Israeli IT firms to bid for unique ID card projectBy Fakir Balaji, IANS
Thursday, July 2, 2009
BANGALORE - Israeli IT firms will partner with Indian vendors to jointly bid for the ambitious unique identification (ID) card project of the Indian government, a visiting Israeli IT industry official has said.
“Israeli IT firms with domain expertise in e-governance and homeland security will bid for the unique ID card project jointly with Indian vendors, as local participation is key to such projects dealing with critical mass,” Katrin Melamed, business development manager for the Israeli software industry, told IANS here.
Melamed, who is leading an Israeli IT delegation on a week-long trip to India, said many Israeli firms have developed the technology and solutions for e-governance projects like ID cards with security features such as biometric or fingerprints.
The trip is sponsored by the Israel Export and International Cooperation Institute (IEICI) and funded by the Israeli government.
“Though we are a small nation of seven million, every Israeli citizen has a smart card with personal details embedded in a chip. Our leading IT firms have the architecture and the model for the Indian ID card project, which is set to cover over a billion people,” Melamed said Wednesday on the margins of an IT seminar here.
The government-funded project, to be implemented by the Unique Identification Authority of India (UIDAI) under the chairmanship of former Infosys Technologies co-chairman Nandan M. Nilekani, is expected to create unique identification cards to all citizens by 2011.
The 14-member delegation, representing large, medium and small IT firms are scouting for partnerships with Indian counterparts to develop or customise software products or solutions for Indian and global markets.
“The delegation has interacted with leading IT firms such as TCS (Tata Consultancy Services) in Mumbai early this week and are here for a similar exercise with hi-tech firms like Infosys and Wipro. It will be in Delhi Thursday for a similar exercise,” said Elad Goz, Israeli consul for economic affairs.
The delegation is looking for partnerships in digital broadcast media, legacy IT modernisation solutions, homeland security and e-governance.
With about 3,000 indigenous IT firms, spanning hardware and software, the Israeli hi-tech industry has grown exponentially with exports alone accounting for $5.8 billion in 2008 as against $90 million in 1990.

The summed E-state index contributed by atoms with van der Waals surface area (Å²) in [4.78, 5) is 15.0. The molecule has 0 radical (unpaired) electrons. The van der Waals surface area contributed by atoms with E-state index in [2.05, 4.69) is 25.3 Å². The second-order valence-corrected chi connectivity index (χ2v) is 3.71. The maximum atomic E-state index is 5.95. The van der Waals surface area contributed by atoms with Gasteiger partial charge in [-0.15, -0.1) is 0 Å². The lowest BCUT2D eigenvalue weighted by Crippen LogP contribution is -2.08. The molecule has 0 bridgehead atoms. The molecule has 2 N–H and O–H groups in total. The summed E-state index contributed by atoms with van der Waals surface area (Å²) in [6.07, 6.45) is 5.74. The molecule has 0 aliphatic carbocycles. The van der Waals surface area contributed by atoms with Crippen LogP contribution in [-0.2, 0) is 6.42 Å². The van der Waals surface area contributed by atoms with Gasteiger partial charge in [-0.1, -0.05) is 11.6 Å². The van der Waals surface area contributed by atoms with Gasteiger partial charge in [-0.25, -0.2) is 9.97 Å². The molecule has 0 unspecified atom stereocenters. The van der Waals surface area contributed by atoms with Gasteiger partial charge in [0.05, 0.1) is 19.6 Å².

“In the absence of a lucrative domestic market for historical and social reasons, we are an export-oriented nation with only human capital and limited natural resources due to scarce land and smaller size of the country,” Melamed pointed out.
As a result, Israeli IT industry focuses more on research and development (R&D), product innovation and technology upgrading to be globally competitive in an ever-changing business environment.
North America contributes about 40 percent to Israel’s total IT exports, while Europe accounts for 30 percent and the balance (30 percent) is generated from rest of the world, including Asia.
“Our unique geographic, geopolitical, demographic, and cultural characteristics have combined to create a different software development climate where innovation and entrepreneurship are the norm, early adoption is the rule, and thinking ‘out of the box’ is a day-to-day phenomenon,” Rita Katzir, vice-president of Tel Aviv-based i21-Ventures, said.
As part of its ‘Look Asia Policy’ the Israeli government has decided to expand industry and trade ties with India in diverse sectors, including drip irrigation, agro-technology, water conservation, IT, telecom and homeland security.
“The trade balance between the two countries grew marginally to $4 billion in 2008 from $3.3 billion in 2007 due to global meltdown. We are keen to boost ties in the knowledge sector through partnerships, joint ventures and venture funding,” Goz averred.
The non-profit IEICI, supported by the Israeli government and the private sector, facilitates business ties, joint ventures and strategic alliances between overseas and Israeli firms.